A jazzy warm welcome to Marabi Jazz Lounge
Marabi is a style of music that evolved in South Africa over the last century. Marabi was the name given to a keyboard style that had a musical link to American jazz, ragtime and blues, with roots deep in the African tradition. Early marabi musicians were part of an underground musical culture and were not recorded.
The African Jazz Pioneers is one of the few groups that for decades made marabi their style of music. The group also performed at the prestigious Montreux Jazz Festival with their performance resulting into a live recording of an album. Even though marabi originated in Johannesburg, it spread to many other parts of South Africa. Abdullah Ibrahim’s early music career was influenced by marabi and many others.
Other groups that made marabi very popular include Jazz Maniacs, the Merry Blackbirds and the Jazz Revellers. By then, marabi had grown beyond its early stages. It was recorded in studios, played on radio stations and made available in the entire country. As South Africans, we are proud to call this music genre our own.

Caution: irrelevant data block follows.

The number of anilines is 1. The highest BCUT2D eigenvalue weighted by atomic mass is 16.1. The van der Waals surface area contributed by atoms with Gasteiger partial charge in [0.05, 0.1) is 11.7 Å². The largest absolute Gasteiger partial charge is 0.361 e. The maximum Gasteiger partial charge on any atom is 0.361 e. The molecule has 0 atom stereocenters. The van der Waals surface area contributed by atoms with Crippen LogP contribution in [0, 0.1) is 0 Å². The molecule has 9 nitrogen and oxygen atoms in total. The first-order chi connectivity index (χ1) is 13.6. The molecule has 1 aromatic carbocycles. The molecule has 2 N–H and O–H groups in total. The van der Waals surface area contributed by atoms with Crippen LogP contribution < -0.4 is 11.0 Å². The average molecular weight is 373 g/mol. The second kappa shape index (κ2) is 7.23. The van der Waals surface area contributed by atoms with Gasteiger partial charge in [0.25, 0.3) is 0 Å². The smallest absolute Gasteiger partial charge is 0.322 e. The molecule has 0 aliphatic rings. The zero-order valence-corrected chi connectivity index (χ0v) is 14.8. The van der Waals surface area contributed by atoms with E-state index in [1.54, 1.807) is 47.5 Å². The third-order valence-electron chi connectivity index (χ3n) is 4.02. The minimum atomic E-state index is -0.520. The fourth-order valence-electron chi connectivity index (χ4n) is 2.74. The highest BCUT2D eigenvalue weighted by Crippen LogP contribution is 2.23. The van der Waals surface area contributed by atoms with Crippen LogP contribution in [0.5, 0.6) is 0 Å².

As we enter the month of September which is also Heritage Month, we salute our departed jazz icons. These include Zim Ngqawana, Winston “Mankunku” Ngozi, Bheki Mseleku, Johnny Fourie, Thandi Klaasen, Mirriam Makeba, Johnny Dyani, Ezra Ngcukana. Dolly Rathebe, Johnny Mekoa, Edmund “Ntemie” Piliso, Dudu Pukwana, Lulu Gontsana, Basil Moses, Moses Khumalo and Moses Molelekwa.
We still have a long list of living legends that are making sure that South African jazz is truly international. They include Dorothy Masuka, Sibongile Khumalo, Estelle Kokot, Hugh Masekela, Herbie Tsoaeli, Phillip Tabane, Barney Rachabane, Tete Mbambisa, Tutu Puoane, Linda Kekana, Paul Hamner, Marcus Wyatt, McCoy Mrubata, Nduduzo Makhathini, Carlo Mombelli and Andile Yenana.
Welcome to Marabi Jazz Lounge, a blog that is a platform for jazz. In this blog, we will post about what is happening mainly in South Africa. The reason we named this blog Marabi Jazz Lounge is to give it a South African identity. We will also bring you stories about jazz musicians and individuals that are making a significant contribution to the promotion and growth of jazz. Subscribers are welcome to interact with us as we embark on this new journey.